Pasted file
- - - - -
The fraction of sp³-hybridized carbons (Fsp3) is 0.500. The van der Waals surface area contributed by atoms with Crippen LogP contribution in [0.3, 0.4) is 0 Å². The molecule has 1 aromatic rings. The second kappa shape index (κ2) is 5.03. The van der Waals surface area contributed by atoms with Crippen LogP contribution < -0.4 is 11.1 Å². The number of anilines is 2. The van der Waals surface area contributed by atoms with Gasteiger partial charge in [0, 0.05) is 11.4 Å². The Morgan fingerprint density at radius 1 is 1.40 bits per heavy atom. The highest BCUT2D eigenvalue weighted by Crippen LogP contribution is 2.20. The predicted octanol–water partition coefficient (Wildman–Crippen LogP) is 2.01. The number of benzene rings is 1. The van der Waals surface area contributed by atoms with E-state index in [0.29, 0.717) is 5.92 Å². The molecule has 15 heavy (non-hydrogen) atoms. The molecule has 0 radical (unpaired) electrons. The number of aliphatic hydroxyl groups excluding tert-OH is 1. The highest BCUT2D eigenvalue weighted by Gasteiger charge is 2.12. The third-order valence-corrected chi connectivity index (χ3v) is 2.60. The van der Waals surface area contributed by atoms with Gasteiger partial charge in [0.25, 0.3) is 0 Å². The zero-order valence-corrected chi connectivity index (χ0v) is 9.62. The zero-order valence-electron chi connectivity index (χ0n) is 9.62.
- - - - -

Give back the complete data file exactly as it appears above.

The fraction of sp³-hybridized carbons (Fsp3) is 0.500. The van der Waals surface area contributed by atoms with Crippen LogP contribution in [0.3, 0.4) is 0 Å². The molecule has 1 aromatic rings. The second kappa shape index (κ2) is 5.03. The van der Waals surface area contributed by atoms with Crippen LogP contribution < -0.4 is 11.1 Å². The number of anilines is 2. The van der Waals surface area contributed by atoms with Gasteiger partial charge in [0, 0.05) is 11.4 Å². The Morgan fingerprint density at radius 1 is 1.40 bits per heavy atom. The highest BCUT2D eigenvalue weighted by Crippen LogP contribution is 2.20. The predicted octanol–water partition coefficient (Wildman–Crippen LogP) is 2.01. The number of benzene rings is 1. The van der Waals surface area contributed by atoms with E-state index in [0.29, 0.717) is 5.92 Å². The molecule has 15 heavy (non-hydrogen) atoms. The molecule has 0 radical (unpaired) electrons. The number of aliphatic hydroxyl groups excluding tert-OH is 1. The highest BCUT2D eigenvalue weighted by Gasteiger charge is 2.12. The third-order valence-corrected chi connectivity index (χ3v) is 2.60. The van der Waals surface area contributed by atoms with Gasteiger partial charge in [0.25, 0.3) is 0 Å². The zero-order valence-corrected chi connectivity index (χ0v) is 9.62. The zero-order valence-electron chi connectivity index (χ0n) is 9.62.